PTSD, RAD and a Service Dog!

    Not a long post tonight, but it’s an announcement near and dear to my heart.

     I got to meet five puppies last weekend. So adorable. Twenty paws scampering about a big yard sniffing everything in sight and wagging their tails at us. The three kids sat on the ground while the puppies came over and greeted them. The joy on their faces…amazing. I couldn’t help but snuggle a few of them. They are all Goldens and all girls. Two were a bit darker golden color and three very blond babies. So much energy in one place was a blast to watch. We were meeting the puppies to see if one of them would be a good match as a service dog for our foster daughter.

    A few weeks ago we met with Kaarla Weston of Gilford’s Golden Guardians https://www.facebook.com/gilfords1golden1guardiansllc1/  to talk about service dogs and how they can help kids with disabilities. We have a friend who got a service dog for her son, Charlie. We have been blessed to see how her son has responded to his dog (Count Dooku aka “Dookie”). Dookie brings a calming presence in the midst of anxiety and meltdowns. He is able to search for Charlie, if needed, too.

    Our foster daughter has built a great relationship with a friend’s dog, Rose. Our friend noticed that Rose responded to our daughter’s emotional state. When she was getting agitated, Rose would sit right next to her and lean on her. She calmed down and began to pet Rose. That is a completely different reaction than what we normally see when a meltdown approaches. The goal is to prevent the meltdowns and the influx of cortisol that causes a big fight or flight reaction. The less cortisol pumping through her, the better.

   We have been researching service dogs and how they are trained for a bit now. Some programs introduce the child to a fully grown dog, but they require that the child and an adult travel to the training program for a two-week intensive stay. Those programs/animals are expensive and require one parent to be away from home (and the other kids) for two weeks. That sort of program doesn’t have the child and the puppy grow together for an extended period of time. It is certainly a quicker, easier way to go, but it seems to me that there may be a possibility that the animal and the child may not be a great match.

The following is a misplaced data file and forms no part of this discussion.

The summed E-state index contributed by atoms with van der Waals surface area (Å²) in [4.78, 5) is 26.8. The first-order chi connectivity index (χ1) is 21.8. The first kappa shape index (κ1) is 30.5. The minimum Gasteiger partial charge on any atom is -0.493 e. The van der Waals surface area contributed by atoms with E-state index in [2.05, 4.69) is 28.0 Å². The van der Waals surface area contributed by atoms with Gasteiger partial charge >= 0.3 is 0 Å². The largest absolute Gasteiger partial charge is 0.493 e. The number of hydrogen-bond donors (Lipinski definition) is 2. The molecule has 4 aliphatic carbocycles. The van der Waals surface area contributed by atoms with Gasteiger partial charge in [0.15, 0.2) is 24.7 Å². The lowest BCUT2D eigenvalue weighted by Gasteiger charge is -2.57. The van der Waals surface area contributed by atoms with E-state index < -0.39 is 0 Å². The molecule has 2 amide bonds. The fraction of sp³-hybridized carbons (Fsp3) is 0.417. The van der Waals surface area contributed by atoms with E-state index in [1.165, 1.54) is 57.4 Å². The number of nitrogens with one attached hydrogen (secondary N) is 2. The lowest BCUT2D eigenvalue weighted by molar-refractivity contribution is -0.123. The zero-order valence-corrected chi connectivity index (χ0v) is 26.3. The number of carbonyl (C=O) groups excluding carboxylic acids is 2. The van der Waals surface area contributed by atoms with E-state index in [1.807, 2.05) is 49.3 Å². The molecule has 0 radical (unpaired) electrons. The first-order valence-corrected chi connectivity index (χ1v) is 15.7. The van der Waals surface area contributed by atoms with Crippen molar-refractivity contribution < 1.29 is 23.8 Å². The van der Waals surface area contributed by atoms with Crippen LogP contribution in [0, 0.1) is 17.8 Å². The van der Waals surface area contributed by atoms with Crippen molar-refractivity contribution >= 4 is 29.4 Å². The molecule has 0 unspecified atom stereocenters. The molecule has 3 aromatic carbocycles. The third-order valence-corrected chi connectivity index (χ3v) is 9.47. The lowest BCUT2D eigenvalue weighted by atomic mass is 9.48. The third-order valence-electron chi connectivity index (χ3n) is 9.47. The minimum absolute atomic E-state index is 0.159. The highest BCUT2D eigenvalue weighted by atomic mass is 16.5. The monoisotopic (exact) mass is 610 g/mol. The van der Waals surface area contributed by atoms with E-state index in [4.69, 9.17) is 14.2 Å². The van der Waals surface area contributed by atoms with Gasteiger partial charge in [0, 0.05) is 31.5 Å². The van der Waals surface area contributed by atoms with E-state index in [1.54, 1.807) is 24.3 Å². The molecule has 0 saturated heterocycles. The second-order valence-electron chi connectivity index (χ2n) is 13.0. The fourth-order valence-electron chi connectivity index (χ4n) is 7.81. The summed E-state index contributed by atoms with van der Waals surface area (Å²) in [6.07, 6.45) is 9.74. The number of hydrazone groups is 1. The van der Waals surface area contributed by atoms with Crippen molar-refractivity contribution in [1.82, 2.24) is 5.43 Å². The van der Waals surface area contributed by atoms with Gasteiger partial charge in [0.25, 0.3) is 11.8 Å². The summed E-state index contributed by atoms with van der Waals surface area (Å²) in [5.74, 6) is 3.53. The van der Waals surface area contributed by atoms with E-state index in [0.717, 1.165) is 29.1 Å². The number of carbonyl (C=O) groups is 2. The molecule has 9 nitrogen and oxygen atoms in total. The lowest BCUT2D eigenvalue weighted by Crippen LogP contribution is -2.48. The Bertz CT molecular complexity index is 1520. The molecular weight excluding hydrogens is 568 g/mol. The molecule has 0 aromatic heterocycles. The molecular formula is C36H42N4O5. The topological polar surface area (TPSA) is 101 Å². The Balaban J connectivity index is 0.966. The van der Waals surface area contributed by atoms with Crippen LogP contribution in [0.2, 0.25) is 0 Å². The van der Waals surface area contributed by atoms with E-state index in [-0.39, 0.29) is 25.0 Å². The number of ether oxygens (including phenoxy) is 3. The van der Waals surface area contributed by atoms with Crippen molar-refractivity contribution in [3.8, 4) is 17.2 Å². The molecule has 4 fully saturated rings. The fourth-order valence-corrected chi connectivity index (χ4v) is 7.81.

The program we are going to work with trains the puppy from the very beginning (8 weeks old) until the pup is approximately a year old. We will work the pup for at least an hour and a half a day and go to two sessions a month with Kaarla. These sessions will help our daughter and the pup learn how to work with each other. I am envisioning some amount of chaos. It is hard to keep our kiddo corralled in one place and listening for any more than a minute at a time. I suppose we are all going to learn some coping skills!

   At the end of the training year (maybe a bit earlier if we are quick studies), there will be a test for us and the pup to pass so that she is a licensed, card-carrying, service dog. Between now and then we will be logging lots of hours in the community. We already have a little service dog vest for the pup to wear while we are out and about. The ladies in our local bank said the bank definitely constitutes a “community location” and invited us to spend as much time there as possible. We started reading the training book Kaarla gave us. Everyone in the family is going to learn a great deal about puppies and how to behave around them. I think the benefits will be far-reaching.  We are looking forward to this experience and are praying that Logan is blessed beyond measure with her new service dog. I will keep you all posted about this big adventure.

Here is the link for our GoFundMe page:  https://www.gofundme.com/adogforlogan

  

 

Life is Messy!

Life is Messy!

    Well, here is the latest from the land of messy.  I never really understood my parents’ stress level prior to the start of a new school year…until this year. I remember them celebrating at the start of each new year. I have been seeing lots of funny Facebook pics with parents rejoicing on the first day of classes.  I am considering what sort of pictures we might take.